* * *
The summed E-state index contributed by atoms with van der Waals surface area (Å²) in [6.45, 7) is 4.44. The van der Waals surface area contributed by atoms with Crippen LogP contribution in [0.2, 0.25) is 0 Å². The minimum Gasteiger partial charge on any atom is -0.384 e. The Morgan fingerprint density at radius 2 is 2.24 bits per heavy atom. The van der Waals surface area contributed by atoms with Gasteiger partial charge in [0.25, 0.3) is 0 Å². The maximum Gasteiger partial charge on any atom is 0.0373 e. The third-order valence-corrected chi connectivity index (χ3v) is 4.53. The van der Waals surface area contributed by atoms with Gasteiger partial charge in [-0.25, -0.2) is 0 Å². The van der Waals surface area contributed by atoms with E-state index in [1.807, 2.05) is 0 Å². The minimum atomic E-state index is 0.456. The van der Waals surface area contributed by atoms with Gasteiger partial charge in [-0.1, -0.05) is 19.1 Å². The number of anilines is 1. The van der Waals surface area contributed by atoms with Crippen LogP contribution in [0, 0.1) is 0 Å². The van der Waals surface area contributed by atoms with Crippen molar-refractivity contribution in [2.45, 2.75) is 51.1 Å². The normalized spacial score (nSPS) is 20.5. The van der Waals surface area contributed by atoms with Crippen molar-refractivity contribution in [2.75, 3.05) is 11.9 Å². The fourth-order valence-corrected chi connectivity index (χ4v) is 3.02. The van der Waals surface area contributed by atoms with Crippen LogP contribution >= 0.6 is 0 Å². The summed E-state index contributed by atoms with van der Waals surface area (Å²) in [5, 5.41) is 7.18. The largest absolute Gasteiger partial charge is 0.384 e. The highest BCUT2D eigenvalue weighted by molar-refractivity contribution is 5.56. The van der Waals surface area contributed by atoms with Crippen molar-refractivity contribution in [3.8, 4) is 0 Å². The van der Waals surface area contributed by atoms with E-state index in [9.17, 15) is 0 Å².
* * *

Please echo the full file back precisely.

The summed E-state index contributed by atoms with van der Waals surface area (Å²) in [6.45, 7) is 4.44. The van der Waals surface area contributed by atoms with Crippen LogP contribution in [0.2, 0.25) is 0 Å². The minimum Gasteiger partial charge on any atom is -0.384 e. The Morgan fingerprint density at radius 2 is 2.24 bits per heavy atom. The van der Waals surface area contributed by atoms with Gasteiger partial charge in [0.25, 0.3) is 0 Å². The maximum Gasteiger partial charge on any atom is 0.0373 e. The third-order valence-corrected chi connectivity index (χ3v) is 4.53. The van der Waals surface area contributed by atoms with Gasteiger partial charge in [-0.25, -0.2) is 0 Å². The van der Waals surface area contributed by atoms with E-state index in [1.807, 2.05) is 0 Å². The minimum atomic E-state index is 0.456. The van der Waals surface area contributed by atoms with Gasteiger partial charge in [-0.1, -0.05) is 19.1 Å². The number of anilines is 1. The van der Waals surface area contributed by atoms with Crippen LogP contribution in [0, 0.1) is 0 Å². The van der Waals surface area contributed by atoms with Crippen molar-refractivity contribution in [2.45, 2.75) is 51.1 Å². The normalized spacial score (nSPS) is 20.5. The van der Waals surface area contributed by atoms with Crippen molar-refractivity contribution in [2.75, 3.05) is 11.9 Å². The fourth-order valence-corrected chi connectivity index (χ4v) is 3.02. The van der Waals surface area contributed by atoms with Crippen LogP contribution >= 0.6 is 0 Å². The summed E-state index contributed by atoms with van der Waals surface area (Å²) in [5, 5.41) is 7.18. The largest absolute Gasteiger partial charge is 0.384 e. The highest BCUT2D eigenvalue weighted by molar-refractivity contribution is 5.56. The van der Waals surface area contributed by atoms with Crippen molar-refractivity contribution in [3.8, 4) is 0 Å². The van der Waals surface area contributed by atoms with E-state index in [9.17, 15) is 0 Å².